Following the 2005 Office Depot Championship, Paula Creamer discovered she'd put an extra club in her bag during an overnight rain delay. She'd finished the tournament tied for 23rd, but forfeited her $11,859 check after deciding to disqualify herself for that little slip-up. Her golfing sisters everywhere nodded their heads in approval. To the ladies, this made her even more of a hero than she already was.

I think women can learn something from men as far as golf goes - namely, chill out! If it's just a friendly round, be friendly. Forgive a friend's OB, knock in your partner's putt once in a while. Be willing to laugh at yourself. I'd hold off on driving over your partner's ball, though. And watch out for that McDonald character.

Men and women can learn a lot from each other. Men could stand to post an honest score every now and them. Women should relax and live a little. Somewhere in the middle lies a truly excellent golf experience.

Jennifer MarioJennifer Mario, Contributor

Jennifer Mario is a regular contributor to the TravelGolf Network and the author of "Michelle Wie: The Making of a Champion" (St. Martin's Griffin, 2006). A graduate of Duke University, she lives in the Triangle area of North Carolina with her family.

Reader Comments / Reviews Leave a comment
  • Gender divide?????

    CLM wrote on: Jun 28, 2006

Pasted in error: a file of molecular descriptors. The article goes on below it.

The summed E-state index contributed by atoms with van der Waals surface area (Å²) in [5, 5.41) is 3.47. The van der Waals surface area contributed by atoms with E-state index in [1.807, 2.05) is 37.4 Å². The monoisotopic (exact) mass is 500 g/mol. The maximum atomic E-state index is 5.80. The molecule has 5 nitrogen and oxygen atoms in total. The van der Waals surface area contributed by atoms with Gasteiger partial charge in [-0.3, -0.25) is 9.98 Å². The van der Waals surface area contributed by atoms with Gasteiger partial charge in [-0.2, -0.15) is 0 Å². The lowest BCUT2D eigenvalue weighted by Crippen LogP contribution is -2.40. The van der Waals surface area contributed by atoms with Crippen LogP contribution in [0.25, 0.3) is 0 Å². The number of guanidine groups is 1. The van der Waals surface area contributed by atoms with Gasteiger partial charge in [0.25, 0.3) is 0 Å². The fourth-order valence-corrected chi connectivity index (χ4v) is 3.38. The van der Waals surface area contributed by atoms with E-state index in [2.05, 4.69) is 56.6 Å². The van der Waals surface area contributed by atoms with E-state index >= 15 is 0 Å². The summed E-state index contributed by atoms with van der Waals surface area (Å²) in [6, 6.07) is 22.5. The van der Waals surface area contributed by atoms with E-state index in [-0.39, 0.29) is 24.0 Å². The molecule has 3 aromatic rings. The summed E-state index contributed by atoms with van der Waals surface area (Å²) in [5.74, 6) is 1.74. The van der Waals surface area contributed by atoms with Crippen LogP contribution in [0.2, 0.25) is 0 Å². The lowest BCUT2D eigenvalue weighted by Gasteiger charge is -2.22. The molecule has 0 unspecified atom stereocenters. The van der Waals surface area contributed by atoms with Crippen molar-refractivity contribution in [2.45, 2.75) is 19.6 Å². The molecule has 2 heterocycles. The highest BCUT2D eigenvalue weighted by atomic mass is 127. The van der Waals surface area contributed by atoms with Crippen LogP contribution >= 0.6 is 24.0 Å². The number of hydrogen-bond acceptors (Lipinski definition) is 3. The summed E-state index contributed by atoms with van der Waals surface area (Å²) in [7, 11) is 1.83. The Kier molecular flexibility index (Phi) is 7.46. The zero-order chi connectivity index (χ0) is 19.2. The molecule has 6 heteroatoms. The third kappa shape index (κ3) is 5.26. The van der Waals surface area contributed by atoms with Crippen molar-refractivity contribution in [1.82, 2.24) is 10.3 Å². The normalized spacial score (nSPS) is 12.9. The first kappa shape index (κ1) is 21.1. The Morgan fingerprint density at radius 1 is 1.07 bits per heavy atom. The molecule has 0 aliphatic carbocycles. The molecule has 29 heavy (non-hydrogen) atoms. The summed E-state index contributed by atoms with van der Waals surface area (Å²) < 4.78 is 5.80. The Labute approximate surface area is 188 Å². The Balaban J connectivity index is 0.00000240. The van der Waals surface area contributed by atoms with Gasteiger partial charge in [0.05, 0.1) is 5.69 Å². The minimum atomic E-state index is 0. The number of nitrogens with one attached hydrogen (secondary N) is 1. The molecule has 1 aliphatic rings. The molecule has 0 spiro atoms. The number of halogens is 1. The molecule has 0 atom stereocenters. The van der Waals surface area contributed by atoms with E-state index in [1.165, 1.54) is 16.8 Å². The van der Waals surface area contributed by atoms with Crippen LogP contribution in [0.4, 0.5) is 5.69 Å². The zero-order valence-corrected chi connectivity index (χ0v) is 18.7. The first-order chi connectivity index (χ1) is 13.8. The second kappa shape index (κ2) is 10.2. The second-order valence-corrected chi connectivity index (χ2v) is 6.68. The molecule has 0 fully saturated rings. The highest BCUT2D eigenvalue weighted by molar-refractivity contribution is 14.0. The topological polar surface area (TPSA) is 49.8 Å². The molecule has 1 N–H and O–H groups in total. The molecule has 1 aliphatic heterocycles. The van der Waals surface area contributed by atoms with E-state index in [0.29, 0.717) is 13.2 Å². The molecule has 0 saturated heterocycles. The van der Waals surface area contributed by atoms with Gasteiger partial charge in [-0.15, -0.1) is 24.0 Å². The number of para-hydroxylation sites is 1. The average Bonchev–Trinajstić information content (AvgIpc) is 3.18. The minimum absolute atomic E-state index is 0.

Come on, Jennifer, get real! Why just refer to Paula Creamer? What about all those other cases where male players have admitted on their own volition to having an extra club, or the ball having moved etc during tournaments, and accepted the penalties? Have you really forgotten about these cases or have you just chosen to ignore them because they do not fit into the theme for your article? Of course women cheat too! It's not about gender; it's simply about one's own ego and one's own ability to continue to abide by the rules notwithstanding the negative effect on one's ego. I have played with many women players who for some reason can't count when it comes to the number of strokes they have taken, and who absolutely beam when they are told they can have the putt. It's no coincidence that these are also the rather competitive women. I've also played with men who insist on putting out even in friendly tournaments where the rules include gimmes (yes, to speed up play). Women are more honest than men? Get real!!


  • Golfer Gender Divide

    Dave L wrote on: Jun 28, 2006

    I am surprised I read this and even more that I am commenting. The writer started to make some good points but then almost completely lost her credibility when she by implication compared Paula Creamer, a professional, to male golfers in general.
    Not credible and not professional writing.


  • comments on article

    dave wrote on: May 4, 2006

    though , i can understand that some discriminatory attitudes may exist against women golfers , yet , in your entry , don'yt you think , you have only shifted the focus of discriminationfrom women to men . don't you think , that instead of making gender comparisons , it is vital to remove gender disparities itself.


  • comments on article

    sam wrote on: May 4, 2006

    you can't say that men cheat in golf . just because they have adifferent approach to the game , it does'nt mean that they cheat . gender differences are located in the brain. you cannot impose cultural and behavioral stereotypes upon them.


  • Men & Women Golfers

    Kiel Christianson wrote on: May 1, 2006

    Did you ever read my take on this?
    There was a She-Said article, too, but I can't seem to find the link.